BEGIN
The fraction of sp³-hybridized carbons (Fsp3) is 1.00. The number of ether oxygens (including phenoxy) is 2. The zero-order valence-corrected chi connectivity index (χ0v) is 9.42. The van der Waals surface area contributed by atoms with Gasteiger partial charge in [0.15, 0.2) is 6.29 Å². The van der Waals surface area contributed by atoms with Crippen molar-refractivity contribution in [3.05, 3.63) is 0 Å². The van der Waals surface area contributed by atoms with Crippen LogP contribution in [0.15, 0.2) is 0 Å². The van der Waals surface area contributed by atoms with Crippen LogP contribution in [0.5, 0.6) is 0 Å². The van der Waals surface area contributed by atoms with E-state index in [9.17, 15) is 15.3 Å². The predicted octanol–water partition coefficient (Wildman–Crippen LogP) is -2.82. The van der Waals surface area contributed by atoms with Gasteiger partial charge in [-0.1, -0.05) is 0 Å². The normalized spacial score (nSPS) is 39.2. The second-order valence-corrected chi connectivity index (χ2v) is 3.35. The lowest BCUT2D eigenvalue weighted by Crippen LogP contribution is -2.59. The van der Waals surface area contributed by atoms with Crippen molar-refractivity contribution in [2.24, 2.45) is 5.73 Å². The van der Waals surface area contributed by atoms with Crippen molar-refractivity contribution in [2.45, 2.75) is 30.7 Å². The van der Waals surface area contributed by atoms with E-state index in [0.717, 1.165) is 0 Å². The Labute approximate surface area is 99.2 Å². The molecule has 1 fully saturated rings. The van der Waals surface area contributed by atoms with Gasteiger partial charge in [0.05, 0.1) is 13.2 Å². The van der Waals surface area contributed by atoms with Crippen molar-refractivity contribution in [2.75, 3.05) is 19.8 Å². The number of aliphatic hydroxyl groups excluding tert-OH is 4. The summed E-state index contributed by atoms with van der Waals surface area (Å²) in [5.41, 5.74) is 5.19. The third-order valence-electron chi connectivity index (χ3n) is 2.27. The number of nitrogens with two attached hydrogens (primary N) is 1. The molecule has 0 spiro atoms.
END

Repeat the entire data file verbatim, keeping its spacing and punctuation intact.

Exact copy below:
The fraction of sp³-hybridized carbons (Fsp3) is 1.00. The number of ether oxygens (including phenoxy) is 2. The zero-order valence-corrected chi connectivity index (χ0v) is 9.42. The van der Waals surface area contributed by atoms with Gasteiger partial charge in [0.15, 0.2) is 6.29 Å². The van der Waals surface area contributed by atoms with Crippen molar-refractivity contribution in [3.05, 3.63) is 0 Å². The van der Waals surface area contributed by atoms with Crippen LogP contribution in [0.15, 0.2) is 0 Å². The van der Waals surface area contributed by atoms with Crippen LogP contribution in [0.5, 0.6) is 0 Å². The van der Waals surface area contributed by atoms with E-state index in [9.17, 15) is 15.3 Å². The predicted octanol–water partition coefficient (Wildman–Crippen LogP) is -2.82. The van der Waals surface area contributed by atoms with Gasteiger partial charge in [-0.1, -0.05) is 0 Å². The normalized spacial score (nSPS) is 39.2. The second-order valence-corrected chi connectivity index (χ2v) is 3.35. The lowest BCUT2D eigenvalue weighted by Crippen LogP contribution is -2.59. The van der Waals surface area contributed by atoms with Crippen molar-refractivity contribution in [2.24, 2.45) is 5.73 Å². The van der Waals surface area contributed by atoms with Crippen molar-refractivity contribution in [2.45, 2.75) is 30.7 Å². The van der Waals surface area contributed by atoms with E-state index in [0.717, 1.165) is 0 Å². The Labute approximate surface area is 99.2 Å². The molecule has 1 fully saturated rings. The van der Waals surface area contributed by atoms with Gasteiger partial charge in [0.05, 0.1) is 13.2 Å². The van der Waals surface area contributed by atoms with Crippen molar-refractivity contribution in [2.75, 3.05) is 19.8 Å². The number of aliphatic hydroxyl groups excluding tert-OH is 4. The summed E-state index contributed by atoms with van der Waals surface area (Å²) in [5.41, 5.74) is 5.19. The third-order valence-electron chi connectivity index (χ3n) is 2.27. The number of nitrogens with two attached hydrogens (primary N) is 1. The molecule has 0 spiro atoms.